Mary Madden, Pew Research, Wednesday, November 12, 2014
Privacy evokes a constellation of concepts for Americans—some of them tied to traditional notions of civil liberties and some of them driven by concerns about the surveillance of digital communications and the coming era of “big data.” While Americans’ associations with the topic of privacy are varied, the majority of adults in a new survey by the Pew Research Center feel that their privacy is being challenged along such core dimensions as the security of their personal information and their ability to retain confidentiality.
Wednesday, November 12, 2014
Email is in the midst of a radical transformation. What used to be simple unstructured communication is evolving into something very different – highly structured data that can be mined and exploited on a vast scale by advanced machine learning algorithms. The driving force behind this transformation is the ad-supported free email business model first launched by Hotmail in the 1990s and since perfected by Gmail. Google is now launching an entirely new email client, Inbox, which makes the transformation of email into big data visible to the naked eye.
Mark Rockwell, FCW, Monday, November 03, 2014
General Services Administration CIO Sonny Hashmi issued policy guidelines for assessing the impact of his agency's IT systems on its employees' privacy. Hashmi, who is also the senior agency official for privacy in the GSA IT Office, said in a policy and procedure statement that IT program managers and system owners were responsible for ensuring that the systems under their jurisdiction undergo a privacy impact assessment.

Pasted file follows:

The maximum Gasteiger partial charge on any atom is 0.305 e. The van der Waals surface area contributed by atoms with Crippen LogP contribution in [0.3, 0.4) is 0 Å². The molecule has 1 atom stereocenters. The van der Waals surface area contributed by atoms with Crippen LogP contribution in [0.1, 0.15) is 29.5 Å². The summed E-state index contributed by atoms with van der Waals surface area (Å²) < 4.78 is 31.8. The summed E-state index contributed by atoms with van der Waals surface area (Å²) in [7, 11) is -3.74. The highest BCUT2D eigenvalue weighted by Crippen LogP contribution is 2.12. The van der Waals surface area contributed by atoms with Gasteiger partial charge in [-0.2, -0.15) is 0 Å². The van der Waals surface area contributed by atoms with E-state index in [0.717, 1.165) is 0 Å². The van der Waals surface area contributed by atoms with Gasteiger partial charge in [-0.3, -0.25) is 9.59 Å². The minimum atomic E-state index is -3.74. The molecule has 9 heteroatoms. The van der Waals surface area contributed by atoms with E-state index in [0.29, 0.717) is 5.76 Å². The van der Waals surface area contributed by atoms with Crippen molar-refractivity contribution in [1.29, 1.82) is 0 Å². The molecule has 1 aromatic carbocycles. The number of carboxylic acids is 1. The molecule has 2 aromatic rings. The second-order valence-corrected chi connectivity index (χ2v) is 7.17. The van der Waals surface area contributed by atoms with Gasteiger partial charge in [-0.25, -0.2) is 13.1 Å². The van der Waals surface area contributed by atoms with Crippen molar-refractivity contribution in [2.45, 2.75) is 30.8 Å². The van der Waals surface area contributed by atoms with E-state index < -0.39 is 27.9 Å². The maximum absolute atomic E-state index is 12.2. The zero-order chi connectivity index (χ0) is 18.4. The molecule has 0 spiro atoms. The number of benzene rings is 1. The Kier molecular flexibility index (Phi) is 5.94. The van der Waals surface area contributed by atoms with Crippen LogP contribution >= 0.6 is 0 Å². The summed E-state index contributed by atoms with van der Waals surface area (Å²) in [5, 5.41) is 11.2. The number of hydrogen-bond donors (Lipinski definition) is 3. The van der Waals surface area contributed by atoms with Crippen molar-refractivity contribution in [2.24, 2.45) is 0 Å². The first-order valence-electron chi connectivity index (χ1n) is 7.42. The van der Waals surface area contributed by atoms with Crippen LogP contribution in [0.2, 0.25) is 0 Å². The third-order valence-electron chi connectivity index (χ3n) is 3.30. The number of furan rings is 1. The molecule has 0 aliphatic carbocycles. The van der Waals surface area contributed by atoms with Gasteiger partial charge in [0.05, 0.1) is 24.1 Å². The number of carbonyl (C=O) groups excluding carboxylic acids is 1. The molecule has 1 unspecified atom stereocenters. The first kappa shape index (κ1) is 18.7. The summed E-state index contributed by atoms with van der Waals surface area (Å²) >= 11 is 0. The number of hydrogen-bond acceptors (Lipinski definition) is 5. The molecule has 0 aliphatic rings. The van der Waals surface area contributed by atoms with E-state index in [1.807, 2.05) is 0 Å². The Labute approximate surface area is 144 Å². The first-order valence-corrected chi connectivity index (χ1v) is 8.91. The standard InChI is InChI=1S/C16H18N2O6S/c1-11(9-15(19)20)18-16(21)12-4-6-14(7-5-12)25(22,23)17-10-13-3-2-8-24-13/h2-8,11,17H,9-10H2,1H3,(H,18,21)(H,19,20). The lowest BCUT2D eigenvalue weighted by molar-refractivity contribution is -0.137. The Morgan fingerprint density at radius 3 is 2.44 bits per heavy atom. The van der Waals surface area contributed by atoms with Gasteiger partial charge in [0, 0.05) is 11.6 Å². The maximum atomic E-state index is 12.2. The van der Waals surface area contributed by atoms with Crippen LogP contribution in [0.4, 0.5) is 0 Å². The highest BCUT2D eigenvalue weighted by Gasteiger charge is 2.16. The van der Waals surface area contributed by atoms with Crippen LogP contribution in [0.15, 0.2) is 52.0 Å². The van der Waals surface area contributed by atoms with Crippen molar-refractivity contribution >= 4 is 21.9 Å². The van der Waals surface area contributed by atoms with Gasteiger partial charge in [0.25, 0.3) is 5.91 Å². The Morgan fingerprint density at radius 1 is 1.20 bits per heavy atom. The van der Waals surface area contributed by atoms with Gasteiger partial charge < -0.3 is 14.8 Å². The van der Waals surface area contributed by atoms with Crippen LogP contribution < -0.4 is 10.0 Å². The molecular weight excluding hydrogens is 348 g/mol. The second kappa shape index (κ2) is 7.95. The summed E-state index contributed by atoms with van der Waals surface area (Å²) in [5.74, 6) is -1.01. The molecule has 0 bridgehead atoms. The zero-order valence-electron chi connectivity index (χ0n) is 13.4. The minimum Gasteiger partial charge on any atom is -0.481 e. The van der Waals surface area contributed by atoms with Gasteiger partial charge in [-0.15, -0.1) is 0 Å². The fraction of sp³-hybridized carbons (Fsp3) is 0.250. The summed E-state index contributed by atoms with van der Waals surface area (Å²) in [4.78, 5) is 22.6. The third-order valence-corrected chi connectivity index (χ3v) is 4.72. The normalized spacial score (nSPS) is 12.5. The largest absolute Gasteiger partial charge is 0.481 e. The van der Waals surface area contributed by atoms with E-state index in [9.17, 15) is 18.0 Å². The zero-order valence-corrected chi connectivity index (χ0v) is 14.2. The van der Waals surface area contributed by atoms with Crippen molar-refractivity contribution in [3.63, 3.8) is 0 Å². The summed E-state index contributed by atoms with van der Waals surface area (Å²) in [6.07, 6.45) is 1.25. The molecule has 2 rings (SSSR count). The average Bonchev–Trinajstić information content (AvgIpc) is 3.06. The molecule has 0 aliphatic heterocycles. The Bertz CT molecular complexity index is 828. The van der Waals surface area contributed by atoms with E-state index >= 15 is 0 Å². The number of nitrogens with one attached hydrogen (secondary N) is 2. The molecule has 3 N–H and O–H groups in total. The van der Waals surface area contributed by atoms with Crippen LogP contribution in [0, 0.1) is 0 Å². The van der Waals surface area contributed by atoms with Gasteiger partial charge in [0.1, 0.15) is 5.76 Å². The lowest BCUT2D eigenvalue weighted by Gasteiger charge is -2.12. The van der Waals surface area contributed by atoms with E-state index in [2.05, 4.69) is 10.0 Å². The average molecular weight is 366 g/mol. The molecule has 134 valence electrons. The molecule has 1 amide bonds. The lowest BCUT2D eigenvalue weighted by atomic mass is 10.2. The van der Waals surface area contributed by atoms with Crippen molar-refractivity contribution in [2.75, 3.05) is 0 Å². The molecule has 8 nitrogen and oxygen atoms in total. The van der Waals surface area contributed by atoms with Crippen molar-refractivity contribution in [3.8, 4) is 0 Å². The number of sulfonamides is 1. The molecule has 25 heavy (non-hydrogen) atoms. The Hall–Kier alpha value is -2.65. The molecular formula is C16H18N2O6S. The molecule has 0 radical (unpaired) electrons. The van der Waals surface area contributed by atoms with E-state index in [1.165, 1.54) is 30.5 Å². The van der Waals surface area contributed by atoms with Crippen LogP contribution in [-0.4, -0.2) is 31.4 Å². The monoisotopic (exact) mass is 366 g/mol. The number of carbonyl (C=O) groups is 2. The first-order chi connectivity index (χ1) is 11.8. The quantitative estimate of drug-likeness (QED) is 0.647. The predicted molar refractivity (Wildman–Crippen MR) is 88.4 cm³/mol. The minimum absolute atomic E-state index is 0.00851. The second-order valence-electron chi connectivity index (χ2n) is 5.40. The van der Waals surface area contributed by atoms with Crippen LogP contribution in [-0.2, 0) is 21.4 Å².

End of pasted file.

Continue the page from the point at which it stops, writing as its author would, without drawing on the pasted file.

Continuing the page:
Omer Tene, IAPP, Thursday, October 30, 2014
Like a group of blind men encountering an elephant—one touching the trunk and thinking “snake,” another feeling a tusk and thinking “sword,” a third caressing an ear and thinking “sail”—so do commentators, lawyers and industry players struggle to identify what “reasonable data security” practices mean in the eyes of the Federal Trade Commission (FTC). In the absence of federal legislation or regulatory guidance, the reasonableness standard is assessed on a case-by-case basis through a string of FTC enforcement actions, 47 so far, by which the agency provides the public with glimpses into its regulatory interpretation.
Sean Gallagher, Ars Technica, Tuesday, October 28, 2014
Governments aren’t going to fix cloud’s privacy problem. It’s up to the industry—and us. “In the 2000s we had this wild cloud party,” said Peter Eckersley, technology projects director at the Electronic Frontier Foundation. “That party ended—Edward Snowden crashed that party. And we’ve woken up with a massive privacy and security hangover that companies are now trying to shake.” How did we get in this mess? And is there any way to have both the convenience of mobile access to nearly everything while still keeping out the prying eyes of government spies and criminal crackers?